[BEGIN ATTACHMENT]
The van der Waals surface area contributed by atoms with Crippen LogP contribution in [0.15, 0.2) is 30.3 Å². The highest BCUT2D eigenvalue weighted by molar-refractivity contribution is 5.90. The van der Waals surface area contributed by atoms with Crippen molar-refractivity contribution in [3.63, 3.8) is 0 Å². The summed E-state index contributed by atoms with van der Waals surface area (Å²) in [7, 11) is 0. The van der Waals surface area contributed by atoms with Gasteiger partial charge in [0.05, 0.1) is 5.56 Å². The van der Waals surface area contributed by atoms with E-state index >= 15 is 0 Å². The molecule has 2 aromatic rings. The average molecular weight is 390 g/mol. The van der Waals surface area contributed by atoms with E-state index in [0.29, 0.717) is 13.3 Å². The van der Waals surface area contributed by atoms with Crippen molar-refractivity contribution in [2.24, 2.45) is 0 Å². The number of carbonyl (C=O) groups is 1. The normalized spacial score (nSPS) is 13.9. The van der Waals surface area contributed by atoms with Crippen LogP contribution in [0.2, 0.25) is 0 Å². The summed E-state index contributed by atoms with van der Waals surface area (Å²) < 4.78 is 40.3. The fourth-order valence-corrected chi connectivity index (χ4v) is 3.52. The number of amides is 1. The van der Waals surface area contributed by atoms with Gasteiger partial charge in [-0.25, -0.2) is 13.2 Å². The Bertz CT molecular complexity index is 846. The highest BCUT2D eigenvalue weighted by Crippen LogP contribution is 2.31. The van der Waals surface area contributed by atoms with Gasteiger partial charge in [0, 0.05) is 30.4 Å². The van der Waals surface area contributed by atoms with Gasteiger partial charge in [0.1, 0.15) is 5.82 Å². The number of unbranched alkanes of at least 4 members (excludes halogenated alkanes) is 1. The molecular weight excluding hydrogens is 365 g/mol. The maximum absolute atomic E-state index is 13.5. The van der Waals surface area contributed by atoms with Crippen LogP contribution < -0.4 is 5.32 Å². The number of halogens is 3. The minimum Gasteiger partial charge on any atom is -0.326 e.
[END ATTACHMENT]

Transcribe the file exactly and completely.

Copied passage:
The van der Waals surface area contributed by atoms with Crippen LogP contribution in [0.15, 0.2) is 30.3 Å². The highest BCUT2D eigenvalue weighted by molar-refractivity contribution is 5.90. The van der Waals surface area contributed by atoms with Crippen molar-refractivity contribution in [3.63, 3.8) is 0 Å². The summed E-state index contributed by atoms with van der Waals surface area (Å²) in [7, 11) is 0. The van der Waals surface area contributed by atoms with Gasteiger partial charge in [0.05, 0.1) is 5.56 Å². The van der Waals surface area contributed by atoms with E-state index >= 15 is 0 Å². The molecule has 2 aromatic rings. The average molecular weight is 390 g/mol. The van der Waals surface area contributed by atoms with E-state index in [0.29, 0.717) is 13.3 Å². The van der Waals surface area contributed by atoms with Crippen molar-refractivity contribution in [2.24, 2.45) is 0 Å². The number of carbonyl (C=O) groups is 1. The normalized spacial score (nSPS) is 13.9. The van der Waals surface area contributed by atoms with Crippen LogP contribution in [0.2, 0.25) is 0 Å². The summed E-state index contributed by atoms with van der Waals surface area (Å²) < 4.78 is 40.3. The fourth-order valence-corrected chi connectivity index (χ4v) is 3.52. The number of amides is 1. The van der Waals surface area contributed by atoms with Gasteiger partial charge in [-0.25, -0.2) is 13.2 Å². The Bertz CT molecular complexity index is 846. The highest BCUT2D eigenvalue weighted by Crippen LogP contribution is 2.31. The van der Waals surface area contributed by atoms with Gasteiger partial charge in [0, 0.05) is 30.4 Å². The van der Waals surface area contributed by atoms with Gasteiger partial charge in [0.1, 0.15) is 5.82 Å². The number of unbranched alkanes of at least 4 members (excludes halogenated alkanes) is 1. The molecular weight excluding hydrogens is 365 g/mol. The maximum absolute atomic E-state index is 13.5. The van der Waals surface area contributed by atoms with Crippen LogP contribution < -0.4 is 5.32 Å². The number of halogens is 3. The minimum Gasteiger partial charge on any atom is -0.326 e.